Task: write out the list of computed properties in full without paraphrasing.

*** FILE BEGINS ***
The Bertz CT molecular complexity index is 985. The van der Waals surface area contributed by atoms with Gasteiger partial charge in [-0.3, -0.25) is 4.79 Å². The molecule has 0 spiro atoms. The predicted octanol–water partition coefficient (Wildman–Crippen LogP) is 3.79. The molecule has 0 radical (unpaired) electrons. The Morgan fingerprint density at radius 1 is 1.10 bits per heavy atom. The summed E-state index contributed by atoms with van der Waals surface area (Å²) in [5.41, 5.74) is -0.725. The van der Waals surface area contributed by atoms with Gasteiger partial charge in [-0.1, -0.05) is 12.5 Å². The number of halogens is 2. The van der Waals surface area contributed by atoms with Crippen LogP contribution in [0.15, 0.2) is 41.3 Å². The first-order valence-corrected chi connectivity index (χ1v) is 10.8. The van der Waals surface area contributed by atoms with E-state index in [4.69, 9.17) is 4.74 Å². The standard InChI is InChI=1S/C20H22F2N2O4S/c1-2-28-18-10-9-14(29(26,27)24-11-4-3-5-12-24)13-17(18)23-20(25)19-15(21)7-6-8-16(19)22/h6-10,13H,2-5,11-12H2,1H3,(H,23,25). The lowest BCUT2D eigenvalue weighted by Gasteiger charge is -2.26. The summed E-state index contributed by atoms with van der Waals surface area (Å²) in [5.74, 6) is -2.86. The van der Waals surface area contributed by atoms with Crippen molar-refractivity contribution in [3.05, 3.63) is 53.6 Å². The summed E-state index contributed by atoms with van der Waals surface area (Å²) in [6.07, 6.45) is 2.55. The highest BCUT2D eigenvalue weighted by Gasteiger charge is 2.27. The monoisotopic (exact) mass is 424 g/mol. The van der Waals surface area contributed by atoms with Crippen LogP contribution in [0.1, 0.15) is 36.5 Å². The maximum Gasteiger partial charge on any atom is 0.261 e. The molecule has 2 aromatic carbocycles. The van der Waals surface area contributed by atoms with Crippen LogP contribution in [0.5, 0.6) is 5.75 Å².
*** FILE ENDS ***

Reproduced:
The Bertz CT molecular complexity index is 985. The van der Waals surface area contributed by atoms with Gasteiger partial charge in [-0.3, -0.25) is 4.79 Å². The molecule has 0 spiro atoms. The predicted octanol–water partition coefficient (Wildman–Crippen LogP) is 3.79. The molecule has 0 radical (unpaired) electrons. The Morgan fingerprint density at radius 1 is 1.10 bits per heavy atom. The summed E-state index contributed by atoms with van der Waals surface area (Å²) in [5.41, 5.74) is -0.725. The van der Waals surface area contributed by atoms with Gasteiger partial charge in [-0.1, -0.05) is 12.5 Å². The number of halogens is 2. The van der Waals surface area contributed by atoms with Crippen LogP contribution in [0.15, 0.2) is 41.3 Å². The first-order valence-corrected chi connectivity index (χ1v) is 10.8. The van der Waals surface area contributed by atoms with E-state index in [4.69, 9.17) is 4.74 Å². The standard InChI is InChI=1S/C20H22F2N2O4S/c1-2-28-18-10-9-14(29(26,27)24-11-4-3-5-12-24)13-17(18)23-20(25)19-15(21)7-6-8-16(19)22/h6-10,13H,2-5,11-12H2,1H3,(H,23,25). The lowest BCUT2D eigenvalue weighted by Gasteiger charge is -2.26. The summed E-state index contributed by atoms with van der Waals surface area (Å²) in [5.74, 6) is -2.86. The van der Waals surface area contributed by atoms with Crippen molar-refractivity contribution in [3.05, 3.63) is 53.6 Å². The summed E-state index contributed by atoms with van der Waals surface area (Å²) in [6.07, 6.45) is 2.55. The highest BCUT2D eigenvalue weighted by Gasteiger charge is 2.27. The monoisotopic (exact) mass is 424 g/mol. The van der Waals surface area contributed by atoms with Crippen LogP contribution in [0.1, 0.15) is 36.5 Å². The maximum Gasteiger partial charge on any atom is 0.261 e. The molecule has 2 aromatic carbocycles. The van der Waals surface area contributed by atoms with Crippen LogP contribution in [0.5, 0.6) is 5.75 Å².